Latest update March 26th, 2023 12:59 AM
Oct 27, 2015 News
…investors, citizens must feel safe in GDF hands – Pres. Granger
By Jarryl Bryan
Following the successful staging of exercise ’Greenheart’ by at least two battalions and a support company of the Guyana Defence Force (GDF) in the jungles surrounding Bartica, President David Granger reassured foreign direct investors and citizens that they had nothing to fear. The army was one of the best in the Caribbean versed in jungle warfare, he said.
The exercise has been ongoing since Tuesday last and culminated yesterday morning with an impressive display of close country (jungle) warfare tactics that the GDF has at its disposal. The activity was observed by the President, Minister of Public Security Khemraj Ramjattan and other officials.
Venezuela recently reinforced its claim to much of Guyana’s mineral rich hinterland. It was disclosed last week that the oil giant had written to Canadian mining company, Guyana Goldfields Inc. – owner of Aurora gold mines, — complaining and warning of legal action. Guyana Goldfields is the largest Guyana gold mine since OMAI gold mines closed ten years ago.
No sooner had the President returned from the United Nations (UN) summit in New York, than Suriname also revived its claim to the New River Triangle in south-eastern Guyana. Suriname also signed a major rice deal with Venezuela, a market that Guyana’s rice was recently denied access to.
Addressing the troops assembled at the Bartica community ground after a massive march past through the streets, Granger made it clear that the exercise was demonstrative of Guyana’s mastery of jungle combat. He referenced the GDF as one of the best defence forces in the Caribbean.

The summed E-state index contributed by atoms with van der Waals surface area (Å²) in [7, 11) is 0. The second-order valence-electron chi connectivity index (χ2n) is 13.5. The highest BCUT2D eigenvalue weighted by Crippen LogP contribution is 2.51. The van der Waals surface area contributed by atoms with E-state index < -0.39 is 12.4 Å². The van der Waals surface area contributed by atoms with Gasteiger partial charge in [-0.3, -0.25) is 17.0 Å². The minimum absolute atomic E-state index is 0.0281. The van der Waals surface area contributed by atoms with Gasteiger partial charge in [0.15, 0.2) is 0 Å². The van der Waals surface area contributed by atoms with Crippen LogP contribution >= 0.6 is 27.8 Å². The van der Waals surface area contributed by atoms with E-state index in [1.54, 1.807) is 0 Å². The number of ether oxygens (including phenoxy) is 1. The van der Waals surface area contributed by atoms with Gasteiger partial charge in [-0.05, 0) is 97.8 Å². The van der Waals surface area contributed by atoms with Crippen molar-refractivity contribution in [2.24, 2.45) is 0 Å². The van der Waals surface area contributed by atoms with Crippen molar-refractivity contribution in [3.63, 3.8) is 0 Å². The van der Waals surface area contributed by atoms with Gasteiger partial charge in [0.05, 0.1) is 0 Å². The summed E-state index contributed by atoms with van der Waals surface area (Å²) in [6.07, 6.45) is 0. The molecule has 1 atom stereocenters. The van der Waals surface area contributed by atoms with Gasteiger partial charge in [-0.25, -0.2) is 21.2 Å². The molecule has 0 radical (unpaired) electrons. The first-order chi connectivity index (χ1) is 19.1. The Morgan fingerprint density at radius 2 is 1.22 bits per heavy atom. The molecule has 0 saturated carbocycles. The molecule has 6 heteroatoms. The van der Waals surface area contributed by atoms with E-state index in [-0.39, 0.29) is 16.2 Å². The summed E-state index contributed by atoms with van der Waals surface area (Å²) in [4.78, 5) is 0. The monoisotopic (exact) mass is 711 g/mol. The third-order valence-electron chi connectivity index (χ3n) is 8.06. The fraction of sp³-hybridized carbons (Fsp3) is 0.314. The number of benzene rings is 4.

“People must know that when they come into Guyana to invest, they are coming into a safe environment, protected by one of the best defense forces in the Caribbean,” Granger said. “If they come to Aurora Goldfields or to explore our petroleum, they must know that this country is committed to protecting their investment. No other country must intimidate them.”
“So what the GDF has done is show our foreign direct investors that their investment is safe and Guyana will use every fiber of its state system to protect them.”
Leader of the Opposition Bharrat Jagdeo was recently quoted as advocating a settlement with Venezuela. The settlement would involve maritime concessions. However, Granger made it clear that there would be no such settlement.
“We cannot sell out or give way. We cannot offer (claimants) any corridor or passage. We have an obligation to hand over (to future generations) the country that we inherited from our parents and grandparents.”
He noted that the nation would always employ diplomacy to ensure peace. Granger also stated that he would continue meeting with the UN and any agency committed to a peaceful resolution. However he made it clear that Guyana’s territorial integrity must be upheld.
He also noted that such jungle warfare exercises started years ago. He referenced the Colonel Robert Mitchell Jungle and Amphibious Warfare Training School (a school to which foreign troops have come to be trained) as further proof of Guyana’s legacy of commitment to jungle warfare.